Good, Better, Best? : FizzBuzz
The Zen of Python states: “There should be one– and preferably only one –obvious way to do it.” In real life it is not always that easy. There are usually many different ways to do something.
Lets pretend we’ve got three levels of code:
- Good: it works.
- Better: it uses Python’s features well and follows the coding standards.
- Best?: Clean code, short functions, meaningful names, readable.
What I think is “best” changes all the time and may be different from you, which is why I added a question mark.
We will solve the popular ‘FizzBuzz‘ problem:
- Count from 1 to 100
- If the number is divisible by 3, print ‘Fizz’
- If by 5, print ‘Buzz’
- if by 3 and 5, print ‘FizzBuzz’
To make it a bit more interesting, we will do a more generalised version, which accepts a list of (divisor, word) tuples. For the classic FizzBuzz this would be: generalised_fizz_buzz(100, [(3, ‘Fizz’), (5, ‘Buzz’)]).
The Good version
def print_it(n, v): i = 0 to_print = '' while i < len(v): word = v[i] if n % word == 0: to_print = to_print + word i = i + 1 if len(to_print) > 0: print(n, to_print) def generalised_fizz_buzz(nums=100, v=((3, 'Fizz'), (5, 'Buzz'))): number = 1 while number <= nums: print_it(number, v) number = number + 1 generalised_fizz_buzz(100, [(3, 'Fizz'), (5, 'Buzz')])
3 Fizz 5 Buzz 6 Fizz 9 Fizz 10 Buzz 12 Fizz 15 FizzBuzz .. etc. ..
From ‘Good’ to ‘Better’
To improve this:
- Instead of “i = 0; while i < …; i = i + 1” we can use iteration: “for i in range(len(v))”.
- Some of the variable and function names are short and/or too vague. Rename ‘v’ to ‘vocabulary’, ‘nums’ to ‘last_number’, ‘n’ to ‘number’, ‘print_it’ to ‘print_fizz_buzz’, etc..
- Instead of word and word we can “unpack” each of the tuples in the vocabulary directly into the divisor and the output (e.g. 3 and ‘Fizz’).
- We can shorten “len(to_print) > 0” to “to_print” in an “if” statement. This does exactly the same and is more readable once you get used to it.
- Instead of “a = a + 1” we can use an assignment operator: “a += 1”.
The Better version
def print_fizz_buzz(number, vocabulary): to_print = '' for i in range(len(vocabulary)): divisor, output = vocabulary[i] if not number % divisor: to_print += output if to_print: print(number, to_print) def generalised_fizz_buzz(last_number=100, vocabulary=((3, 'Fizz'), (5, 'Buzz'))): for number in range(1, last_number + 1): print_fizz_buzz(number, vocabulary) generalised_fizz_buzz(100, [(3, 'Fizz'), (5, 'Buzz')])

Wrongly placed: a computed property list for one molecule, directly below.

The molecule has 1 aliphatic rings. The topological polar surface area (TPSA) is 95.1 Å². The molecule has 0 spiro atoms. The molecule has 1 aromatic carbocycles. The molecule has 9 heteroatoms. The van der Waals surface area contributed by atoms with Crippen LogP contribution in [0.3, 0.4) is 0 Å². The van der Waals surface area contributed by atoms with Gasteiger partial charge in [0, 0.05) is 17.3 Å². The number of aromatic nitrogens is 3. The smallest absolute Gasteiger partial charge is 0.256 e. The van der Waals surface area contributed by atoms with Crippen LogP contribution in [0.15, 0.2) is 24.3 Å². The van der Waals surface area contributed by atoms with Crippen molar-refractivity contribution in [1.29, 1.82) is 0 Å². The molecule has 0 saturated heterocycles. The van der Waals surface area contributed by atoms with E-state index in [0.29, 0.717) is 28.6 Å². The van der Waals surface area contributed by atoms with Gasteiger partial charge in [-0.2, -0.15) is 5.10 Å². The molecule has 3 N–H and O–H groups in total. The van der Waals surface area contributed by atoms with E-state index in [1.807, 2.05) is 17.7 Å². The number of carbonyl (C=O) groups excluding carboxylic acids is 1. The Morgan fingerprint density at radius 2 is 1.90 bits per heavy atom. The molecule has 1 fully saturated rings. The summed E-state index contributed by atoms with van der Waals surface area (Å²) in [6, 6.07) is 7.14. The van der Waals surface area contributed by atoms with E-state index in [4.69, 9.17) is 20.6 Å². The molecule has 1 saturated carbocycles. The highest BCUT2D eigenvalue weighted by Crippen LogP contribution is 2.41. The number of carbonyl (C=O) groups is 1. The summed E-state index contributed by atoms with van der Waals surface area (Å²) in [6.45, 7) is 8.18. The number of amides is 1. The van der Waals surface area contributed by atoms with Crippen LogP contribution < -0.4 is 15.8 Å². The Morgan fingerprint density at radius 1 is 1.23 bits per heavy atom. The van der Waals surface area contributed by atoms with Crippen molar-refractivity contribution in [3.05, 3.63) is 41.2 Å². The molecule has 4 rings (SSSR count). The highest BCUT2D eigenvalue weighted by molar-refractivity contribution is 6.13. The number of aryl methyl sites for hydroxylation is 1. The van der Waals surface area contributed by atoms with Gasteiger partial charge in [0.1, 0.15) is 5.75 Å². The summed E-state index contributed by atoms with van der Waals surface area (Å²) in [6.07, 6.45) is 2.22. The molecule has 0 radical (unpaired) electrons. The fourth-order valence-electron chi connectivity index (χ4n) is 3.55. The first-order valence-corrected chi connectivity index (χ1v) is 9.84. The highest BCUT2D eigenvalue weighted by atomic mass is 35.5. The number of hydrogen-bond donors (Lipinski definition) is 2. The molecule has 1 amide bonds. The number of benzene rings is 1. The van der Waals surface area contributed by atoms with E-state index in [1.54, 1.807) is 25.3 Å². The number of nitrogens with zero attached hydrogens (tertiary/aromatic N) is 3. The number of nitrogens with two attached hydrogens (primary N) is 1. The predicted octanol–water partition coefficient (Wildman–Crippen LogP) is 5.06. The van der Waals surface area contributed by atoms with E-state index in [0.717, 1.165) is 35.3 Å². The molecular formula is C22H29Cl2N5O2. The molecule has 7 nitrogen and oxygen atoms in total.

The output remains the same.
From ‘Better’ to ‘Best?’
To improve this:
- The ‘print_fizz_buzz’ function no longer prints. This makes it easier to test and lets us re-use it in other places. It also means we can use it in an assignment expression (see below). Because it has a slightly different function, it is now called ‘get_fizz_buzz’.
- ‘get_fizz_buzz’ uses a generator expression to create the parts (‘Fizz’ and/or ‘Buzz’) which are then combined using <empty_string>.join(). This could be a single line, but I decide to break it up to make it easier to read.
- The main functions uses an assignment expression (using “walrus operator” because := looks a bit like walrus teeth). This does two things: assign the result of calling get_fizz_buzz to the fizz_buzz variable, and it also returns the result as if the whole assignment is actually an expression. This means we can use it in the “if” statement.
The ‘Best?’ function
def get_fizz_buzz(number, vocabulary): return ''.join( word for (divisor, word) in vocabulary if not number % divisor ) def generalised_fizz_buzz(last_number=100, vocabulary=((3, 'Fizz'), (5, 'Buzz'))): for number in range(1, last_number + 1): if fizz_buzz := get_fizz_buzz(number, vocabulary): print(number, fizz_buzz) generalised_fizz_buzz(100, [(3, 'Fizz'), (5, 'Buzz')])
The output is still the same.
If we call it with a different ‘vocabulary’, such as:
generalised_fizz_buzz(40, ((3, 'A'), (12, 'b'), (5, '.')))
3 A 5 . 6 A 9 A 10 . 12 Ab 15 A. 18 A 20 . 21 A 24 Ab 25 . 27 A 30 A. 33 A 35 . 36 Ab 39 A 40 .
What I think is “best” changes all the time and may be different from you, which is why I added a question mark. There is probably more I could do, but this is enough for now.
Note: This code does not need to be fast. I did not optimise it for performance.
Nor does it need to be secure and robust. No type hints or unit tests.